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This shocking video will change the way you think about obesity

(Your Nutrition Spot / YouTube)
Obesity has been a well-known, preventable health epidemic for decades now. This is part of the reason why the condition can be so frustrating to talk about. Couldn't people suffering from obesity just stop overeating, jump on the treadmill and walk valiantly on the path to good health? This powerful video aims to challenge that mentality by showing that, unfortunately, obese habits are tough to break.



The video, posted by a fitness and nutrition club, depicts an obese man being wheeled into a hospital's surgery room after suffering a heart attack. The doctor rhetorically wonders "how the hell did that happen." Suddenly, the obese man's life flashes in reverse, revealing years of fatty meals and lack of exercise stemming all the way back to poor eating habits during his childhood. For this man, obesity was a natural process. A candy bar here, some french fries there, all small, sugar-coated steps that lead to a dead end at the hospital.

Society often casts blame on obese people for not ditching the fatty foods and heading to the gym to improve their lives. But this video shows that deeply ingrained within many obese people are poor dietary habits that they've carried since childhood. 17% of children in the U.S. are obese, and 20.5% of 12-to-19 year olds are obese, according to the Journal of the American Medical Association.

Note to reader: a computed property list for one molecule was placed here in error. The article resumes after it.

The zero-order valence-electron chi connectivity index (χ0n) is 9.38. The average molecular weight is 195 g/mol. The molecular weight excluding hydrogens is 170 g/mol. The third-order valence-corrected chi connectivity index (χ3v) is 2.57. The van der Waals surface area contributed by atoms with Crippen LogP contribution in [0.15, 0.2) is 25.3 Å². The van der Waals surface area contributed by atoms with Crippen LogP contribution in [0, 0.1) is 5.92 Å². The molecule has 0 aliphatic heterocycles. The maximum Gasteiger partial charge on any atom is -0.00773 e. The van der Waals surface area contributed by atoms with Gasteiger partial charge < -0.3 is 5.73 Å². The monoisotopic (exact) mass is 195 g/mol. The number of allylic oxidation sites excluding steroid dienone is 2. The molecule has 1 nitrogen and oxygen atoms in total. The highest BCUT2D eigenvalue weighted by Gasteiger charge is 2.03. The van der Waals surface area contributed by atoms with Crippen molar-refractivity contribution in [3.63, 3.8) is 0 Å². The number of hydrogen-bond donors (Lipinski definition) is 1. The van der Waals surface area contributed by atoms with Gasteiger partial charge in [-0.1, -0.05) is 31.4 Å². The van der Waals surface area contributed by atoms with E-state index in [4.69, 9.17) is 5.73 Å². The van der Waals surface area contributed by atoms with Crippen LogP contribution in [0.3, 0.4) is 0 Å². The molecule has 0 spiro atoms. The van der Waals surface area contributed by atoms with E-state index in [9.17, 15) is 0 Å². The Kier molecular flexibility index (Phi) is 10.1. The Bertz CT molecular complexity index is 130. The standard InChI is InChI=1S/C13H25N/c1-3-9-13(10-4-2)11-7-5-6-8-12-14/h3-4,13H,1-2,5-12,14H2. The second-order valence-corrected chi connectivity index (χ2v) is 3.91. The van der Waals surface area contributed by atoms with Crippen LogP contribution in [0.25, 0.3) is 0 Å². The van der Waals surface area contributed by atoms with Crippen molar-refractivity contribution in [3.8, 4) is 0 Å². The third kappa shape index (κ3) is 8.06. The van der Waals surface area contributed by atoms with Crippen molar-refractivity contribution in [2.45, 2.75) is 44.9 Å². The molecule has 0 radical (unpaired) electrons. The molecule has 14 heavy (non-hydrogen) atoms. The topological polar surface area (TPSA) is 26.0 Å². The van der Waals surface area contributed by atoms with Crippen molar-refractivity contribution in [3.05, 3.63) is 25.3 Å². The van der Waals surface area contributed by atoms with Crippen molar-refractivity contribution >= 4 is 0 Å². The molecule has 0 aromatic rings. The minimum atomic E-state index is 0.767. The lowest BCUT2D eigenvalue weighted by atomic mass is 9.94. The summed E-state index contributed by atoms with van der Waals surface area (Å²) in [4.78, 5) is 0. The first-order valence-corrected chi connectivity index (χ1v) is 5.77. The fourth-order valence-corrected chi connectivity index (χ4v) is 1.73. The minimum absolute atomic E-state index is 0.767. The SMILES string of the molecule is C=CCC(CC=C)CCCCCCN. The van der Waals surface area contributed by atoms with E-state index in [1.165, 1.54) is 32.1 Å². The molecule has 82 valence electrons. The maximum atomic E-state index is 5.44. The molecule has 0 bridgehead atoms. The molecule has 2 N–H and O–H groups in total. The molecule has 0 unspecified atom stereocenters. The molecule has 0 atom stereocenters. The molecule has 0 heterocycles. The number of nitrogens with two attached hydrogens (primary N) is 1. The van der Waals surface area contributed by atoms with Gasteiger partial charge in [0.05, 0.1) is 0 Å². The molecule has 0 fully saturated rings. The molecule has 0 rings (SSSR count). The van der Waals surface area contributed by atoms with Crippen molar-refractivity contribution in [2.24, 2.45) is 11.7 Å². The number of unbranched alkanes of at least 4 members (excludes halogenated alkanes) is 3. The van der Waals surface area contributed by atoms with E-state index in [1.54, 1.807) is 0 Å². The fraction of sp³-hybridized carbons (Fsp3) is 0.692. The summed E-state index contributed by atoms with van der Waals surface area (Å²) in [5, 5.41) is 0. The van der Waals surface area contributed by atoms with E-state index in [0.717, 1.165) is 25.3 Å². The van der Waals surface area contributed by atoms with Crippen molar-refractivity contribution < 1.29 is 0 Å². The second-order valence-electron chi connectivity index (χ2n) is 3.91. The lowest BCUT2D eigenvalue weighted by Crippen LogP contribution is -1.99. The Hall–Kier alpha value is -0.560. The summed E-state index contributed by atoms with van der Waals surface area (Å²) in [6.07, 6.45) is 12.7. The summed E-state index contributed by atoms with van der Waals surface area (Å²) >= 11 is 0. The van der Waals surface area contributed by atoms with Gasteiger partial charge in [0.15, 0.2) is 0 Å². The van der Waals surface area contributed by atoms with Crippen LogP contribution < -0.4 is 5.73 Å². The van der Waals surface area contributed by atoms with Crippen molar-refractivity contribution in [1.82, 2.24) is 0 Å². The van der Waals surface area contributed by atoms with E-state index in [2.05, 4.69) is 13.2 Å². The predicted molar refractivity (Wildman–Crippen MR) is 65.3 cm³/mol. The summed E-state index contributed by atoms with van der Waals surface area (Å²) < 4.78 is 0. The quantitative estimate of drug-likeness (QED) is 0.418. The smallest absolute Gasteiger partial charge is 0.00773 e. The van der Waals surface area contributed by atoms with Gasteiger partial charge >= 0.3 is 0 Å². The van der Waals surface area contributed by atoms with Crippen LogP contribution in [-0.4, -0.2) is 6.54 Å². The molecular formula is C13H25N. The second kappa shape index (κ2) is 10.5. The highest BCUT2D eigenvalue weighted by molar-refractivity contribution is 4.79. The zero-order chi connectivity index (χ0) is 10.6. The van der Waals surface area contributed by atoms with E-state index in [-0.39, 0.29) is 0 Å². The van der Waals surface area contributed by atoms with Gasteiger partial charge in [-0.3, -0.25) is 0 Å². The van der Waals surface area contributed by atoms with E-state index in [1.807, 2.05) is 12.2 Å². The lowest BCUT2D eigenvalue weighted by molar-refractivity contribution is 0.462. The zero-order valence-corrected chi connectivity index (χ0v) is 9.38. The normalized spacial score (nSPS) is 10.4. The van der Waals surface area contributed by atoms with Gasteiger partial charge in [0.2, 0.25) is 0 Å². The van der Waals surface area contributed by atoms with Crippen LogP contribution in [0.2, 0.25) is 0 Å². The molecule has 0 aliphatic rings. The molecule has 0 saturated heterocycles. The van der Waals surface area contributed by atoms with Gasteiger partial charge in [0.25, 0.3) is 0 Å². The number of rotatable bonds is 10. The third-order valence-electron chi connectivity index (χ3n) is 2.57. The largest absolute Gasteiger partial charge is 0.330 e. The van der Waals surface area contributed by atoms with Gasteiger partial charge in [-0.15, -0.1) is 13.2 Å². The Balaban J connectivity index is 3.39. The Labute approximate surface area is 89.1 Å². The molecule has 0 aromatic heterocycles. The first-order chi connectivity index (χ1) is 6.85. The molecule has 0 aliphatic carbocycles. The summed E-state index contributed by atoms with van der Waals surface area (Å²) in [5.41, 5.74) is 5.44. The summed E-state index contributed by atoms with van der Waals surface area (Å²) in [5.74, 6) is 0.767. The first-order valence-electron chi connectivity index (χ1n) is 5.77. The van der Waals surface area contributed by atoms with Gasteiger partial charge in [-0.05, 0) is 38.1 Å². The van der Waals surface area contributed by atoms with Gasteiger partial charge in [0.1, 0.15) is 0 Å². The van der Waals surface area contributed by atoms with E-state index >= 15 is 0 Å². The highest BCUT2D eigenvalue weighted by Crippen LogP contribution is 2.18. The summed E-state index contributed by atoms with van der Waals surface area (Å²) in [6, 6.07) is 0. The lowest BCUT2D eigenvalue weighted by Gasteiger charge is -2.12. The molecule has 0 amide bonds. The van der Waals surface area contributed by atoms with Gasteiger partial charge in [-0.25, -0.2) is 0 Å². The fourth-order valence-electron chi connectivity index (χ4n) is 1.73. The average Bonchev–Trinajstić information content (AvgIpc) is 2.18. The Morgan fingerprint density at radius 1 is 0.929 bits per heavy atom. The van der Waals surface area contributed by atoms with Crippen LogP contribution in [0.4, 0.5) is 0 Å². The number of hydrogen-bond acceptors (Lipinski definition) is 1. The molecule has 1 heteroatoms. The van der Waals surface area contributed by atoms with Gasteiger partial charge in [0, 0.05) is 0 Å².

There's a huge socioeconomic influence behind obesity as well. Those from lower-income families in the U.S. often can't afford to pursue healthy food options, instead having to head to fast food restaurants to get the most calorie value for their buck.

The video is eye-opening and shouldn't be taken as a bold warning to never feed your children hamburgers or chocolate bars ever again. But it does illuminate the cycle in which obesity begins, and in the process shows strategies that could help defeat childhood obesity.
Related Topics:
health obesity health health care health food healthy living healthy you fitness exercise distraction
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